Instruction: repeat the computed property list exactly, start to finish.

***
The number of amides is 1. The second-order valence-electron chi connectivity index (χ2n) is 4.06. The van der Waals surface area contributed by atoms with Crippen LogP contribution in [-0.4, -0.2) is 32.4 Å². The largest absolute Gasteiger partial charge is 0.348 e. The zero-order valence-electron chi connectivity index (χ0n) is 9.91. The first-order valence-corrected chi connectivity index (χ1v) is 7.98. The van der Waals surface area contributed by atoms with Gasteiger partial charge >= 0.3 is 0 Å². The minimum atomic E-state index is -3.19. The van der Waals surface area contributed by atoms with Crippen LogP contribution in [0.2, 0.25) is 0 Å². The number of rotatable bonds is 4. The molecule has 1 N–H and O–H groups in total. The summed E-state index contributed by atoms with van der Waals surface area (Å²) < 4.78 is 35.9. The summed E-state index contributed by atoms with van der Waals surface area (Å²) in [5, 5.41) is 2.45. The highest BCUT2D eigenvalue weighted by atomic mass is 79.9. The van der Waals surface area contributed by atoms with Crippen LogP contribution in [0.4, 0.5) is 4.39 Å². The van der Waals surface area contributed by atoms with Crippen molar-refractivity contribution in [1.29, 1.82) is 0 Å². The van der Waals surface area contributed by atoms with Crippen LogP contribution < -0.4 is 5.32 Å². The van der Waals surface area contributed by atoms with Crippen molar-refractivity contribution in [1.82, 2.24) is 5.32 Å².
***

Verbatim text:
The number of amides is 1. The second-order valence-electron chi connectivity index (χ2n) is 4.06. The van der Waals surface area contributed by atoms with Crippen LogP contribution in [-0.4, -0.2) is 32.4 Å². The largest absolute Gasteiger partial charge is 0.348 e. The zero-order valence-electron chi connectivity index (χ0n) is 9.91. The first-order valence-corrected chi connectivity index (χ1v) is 7.98. The van der Waals surface area contributed by atoms with Gasteiger partial charge >= 0.3 is 0 Å². The minimum atomic E-state index is -3.19. The van der Waals surface area contributed by atoms with Crippen LogP contribution in [0.2, 0.25) is 0 Å². The number of rotatable bonds is 4. The molecule has 1 N–H and O–H groups in total. The summed E-state index contributed by atoms with van der Waals surface area (Å²) < 4.78 is 35.9. The summed E-state index contributed by atoms with van der Waals surface area (Å²) in [5, 5.41) is 2.45. The highest BCUT2D eigenvalue weighted by atomic mass is 79.9. The van der Waals surface area contributed by atoms with Crippen LogP contribution in [0.4, 0.5) is 4.39 Å². The van der Waals surface area contributed by atoms with Crippen molar-refractivity contribution in [1.29, 1.82) is 0 Å². The van der Waals surface area contributed by atoms with Crippen LogP contribution < -0.4 is 5.32 Å². The van der Waals surface area contributed by atoms with Crippen molar-refractivity contribution in [1.82, 2.24) is 5.32 Å².